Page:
The sunny climate may be one of Florida’s most enduring assets, but unfair laws and courts are storm clouds on Florida’s horizon.
This is a reasonable conclusion from the findings of the U.S. Chamber Institute for Legal Reform’s newly released 2015 Lawsuit Climate Survey ranking the 50 states on their lawsuit systems.

For the fourth consecutive time, the Sunshine State sits in the bottom ten, 44th out of 50.

Why is a state with so much going for it bad when it comes to lawsuits?


First, Florida is a plaintiffs’ lawyers’ haven.

Just drive a few miles down Interstate 95 or just about anywhere, and you are bombarded with personal injury trial lawyer ads on billboards, buses, taxis and even radio.

Like sharks drawn to an injured fish, lots of plaintiffs’ lawyers mean lots of lawsuits.

A big reason why so many personal injury trial lawyers hang out their shingle here is our lopsided courts, which often favor plaintiffs’ lawyers over common sense.

Take the Florida Supreme Court’s ruling last year striking down the state’s $1 million cap on non-economic damages in some medical malpractice lawsuits.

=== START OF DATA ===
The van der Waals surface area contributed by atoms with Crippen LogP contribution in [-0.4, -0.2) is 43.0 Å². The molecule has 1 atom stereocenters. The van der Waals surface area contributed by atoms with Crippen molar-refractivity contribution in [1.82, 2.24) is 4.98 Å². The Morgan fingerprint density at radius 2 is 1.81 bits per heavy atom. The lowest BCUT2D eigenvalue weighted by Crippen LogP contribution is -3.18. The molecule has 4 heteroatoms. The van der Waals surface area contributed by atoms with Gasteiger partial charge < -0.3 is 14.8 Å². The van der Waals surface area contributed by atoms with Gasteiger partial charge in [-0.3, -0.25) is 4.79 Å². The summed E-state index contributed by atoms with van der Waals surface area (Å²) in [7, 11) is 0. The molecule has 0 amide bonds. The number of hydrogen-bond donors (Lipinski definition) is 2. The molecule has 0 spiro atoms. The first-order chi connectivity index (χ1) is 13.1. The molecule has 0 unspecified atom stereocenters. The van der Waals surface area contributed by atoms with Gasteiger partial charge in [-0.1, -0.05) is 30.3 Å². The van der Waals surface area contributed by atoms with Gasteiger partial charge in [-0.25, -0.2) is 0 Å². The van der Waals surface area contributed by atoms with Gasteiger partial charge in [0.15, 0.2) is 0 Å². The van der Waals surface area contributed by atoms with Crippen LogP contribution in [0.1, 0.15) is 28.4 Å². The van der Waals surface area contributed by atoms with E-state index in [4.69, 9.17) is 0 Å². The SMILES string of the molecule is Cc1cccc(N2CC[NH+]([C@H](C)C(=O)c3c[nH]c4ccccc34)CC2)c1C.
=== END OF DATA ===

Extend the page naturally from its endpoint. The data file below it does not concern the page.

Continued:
This is the amount of compensation a plaintiff can receive beyond the actual medical costs.

The Court’s decision eliminated a vital tool to curb runaway medical malpractice insurance costs for doctors. Parts of Florida, particularly South Florida, have some of the highest medical liability costs in the nation. It can also cause doctors to perform more, costlier and sometimes unnecessary medical tests to avoid litigation.

And why do the Florida courts block reforms? Simple — the Florida plaintiffs’ bar.


Plaintiffs’ lawyers have a monopoly on how judges are selected to both the Supreme Court and courts of appeal. Even at the trial courts where judges are elected, plaintiffs’ lawyer campaign contributions carry many to the bench.

Of course, the symbiotic relationship between judges and trial lawyers is just one factor affecting the lawsuit system. Another is the Legislature, and on this front Florida has made progress. But with the state’s low ranking, more is needed.

And Tallahassee should start by addressing “bad faith” lawsuits — a legal loophole that allows for two lawsuits for every alleged infraction: one against the defendant and a second against the defendant’s insurance company.

“Bad faith” lawsuits are routinely brought against insurers for any sort of alleged delay in resolving a claim, even when an insurer settles quickly for the maximum amount.

“Bad faith” lawsuits allow plaintiffs’ lawyers to game the system and get many times the amount of the cost of a car accident, for example.

Even with one of the fastest job-creating records in the country, Florida must still create more than 2 million jobs over the next 15 years.

And a broken lawsuit system threatens this.